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Can You Really Own That? : Emmy (and Other) Awards

As collectors, we often get excited when we come across a rare find. Our bidding paddles go up, our wallets come out, and we go as far as we can to obtain the item. But there are times when even when we make the winning bid, or cough-up the asked amount, and leave with an item, we really cannot keep it.

Here at Collectors Quest, we’ve already discussed how countries are now legally pursuing artifacts that belong to their nation’s history, often winning their court cases even when the objects sat in museums. And hubby and I have shared our story of vintage 20th Century Fox Film Studio ephemera, regaling how our legal purchase garnered us an item which was once stolen. (It turned out well for us; but it doesn’t always work out that way.) But there’s another category of troublesome collecting surrounding those items with legal contractual right issues.

These contractual rights, if ignored, differ from outright theft; but it still means that the new owner has obtained the object illegally. The result is that a collector will likely be court ordered to return the item — often with no compensation (other than, if they can afford it, the option of suing the person or party they purchased the forbidden item from). So this legalese is important to know.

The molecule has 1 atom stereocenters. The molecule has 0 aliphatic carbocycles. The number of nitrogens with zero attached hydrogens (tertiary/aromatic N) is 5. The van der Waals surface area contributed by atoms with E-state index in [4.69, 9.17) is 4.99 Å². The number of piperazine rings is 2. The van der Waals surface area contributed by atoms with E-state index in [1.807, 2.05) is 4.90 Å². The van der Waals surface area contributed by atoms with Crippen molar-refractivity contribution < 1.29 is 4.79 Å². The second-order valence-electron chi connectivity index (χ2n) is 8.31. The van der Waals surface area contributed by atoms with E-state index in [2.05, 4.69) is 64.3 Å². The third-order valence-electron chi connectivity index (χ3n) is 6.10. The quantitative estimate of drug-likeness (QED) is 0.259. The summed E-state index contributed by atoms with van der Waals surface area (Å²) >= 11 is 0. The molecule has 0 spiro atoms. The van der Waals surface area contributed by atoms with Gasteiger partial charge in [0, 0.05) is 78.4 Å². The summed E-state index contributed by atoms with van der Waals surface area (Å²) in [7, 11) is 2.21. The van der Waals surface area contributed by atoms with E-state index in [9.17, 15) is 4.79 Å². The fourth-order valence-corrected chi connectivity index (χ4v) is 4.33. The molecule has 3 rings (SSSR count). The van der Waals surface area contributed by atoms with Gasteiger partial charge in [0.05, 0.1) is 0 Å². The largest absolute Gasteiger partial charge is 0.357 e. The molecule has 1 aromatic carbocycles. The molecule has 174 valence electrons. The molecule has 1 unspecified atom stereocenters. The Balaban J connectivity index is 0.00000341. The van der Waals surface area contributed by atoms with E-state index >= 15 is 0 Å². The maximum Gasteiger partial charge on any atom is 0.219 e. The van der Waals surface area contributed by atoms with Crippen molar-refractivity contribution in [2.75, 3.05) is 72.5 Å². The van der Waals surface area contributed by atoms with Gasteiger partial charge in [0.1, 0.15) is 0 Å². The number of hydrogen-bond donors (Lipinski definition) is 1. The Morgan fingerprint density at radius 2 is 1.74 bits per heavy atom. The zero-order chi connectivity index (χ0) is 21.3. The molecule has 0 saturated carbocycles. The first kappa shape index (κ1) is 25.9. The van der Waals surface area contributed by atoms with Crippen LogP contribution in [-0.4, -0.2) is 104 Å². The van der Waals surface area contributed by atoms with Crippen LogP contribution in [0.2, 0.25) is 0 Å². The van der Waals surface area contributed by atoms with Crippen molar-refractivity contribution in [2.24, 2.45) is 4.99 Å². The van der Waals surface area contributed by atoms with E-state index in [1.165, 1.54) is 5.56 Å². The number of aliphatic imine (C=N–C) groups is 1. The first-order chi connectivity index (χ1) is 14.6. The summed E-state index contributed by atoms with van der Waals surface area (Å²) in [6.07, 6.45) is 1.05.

The contractual rights collectors ought to know about are the Right of First Refusal (ROFR or RFR) and the Right of First Offer (ROFO, also known as a Right of First Negotiation). What these basically mean is that at the time these object were originally sold, awarded, or given away, they were done so with specific rights attached to them allowing the original creator, organization, or owner the first chance to obtain them. In the case of the Right of First Refusal, the item for sale must first be offered to the original owner or creator — sometimes at a price stated in the original contract. In the Right of First Offer or First Negotiation, the original owner or creator must be given the first chance to negotiate for the item before it is offered for sale to another.

Typically, these contractual rights are in the world of art, most often with artists but sometimes with galleries as well; but one area that collectors may be completely unaware of these issues is in the area of memorabilia.

There may be no honors higher for a performing artist than winning a major acting award; and for collectors, no higher a piece of memorabilia from their favorite performer. But buyer beware: Here be contractual rights.

The Oscar statue, for example, is only given away with a Right of First Refusal:

In consideration of your delivering said replica to me, I agree to comply with your rules and regulations respecting its use and not to sell or otherwise dispose of it or any other “Oscar” replica I have been awarded or have received, nor permit it or any other “Oscar” replica I have been awarded or have received to be sold or disposed of by operation of law, without first offering to sell it to you for the sum of $1.00.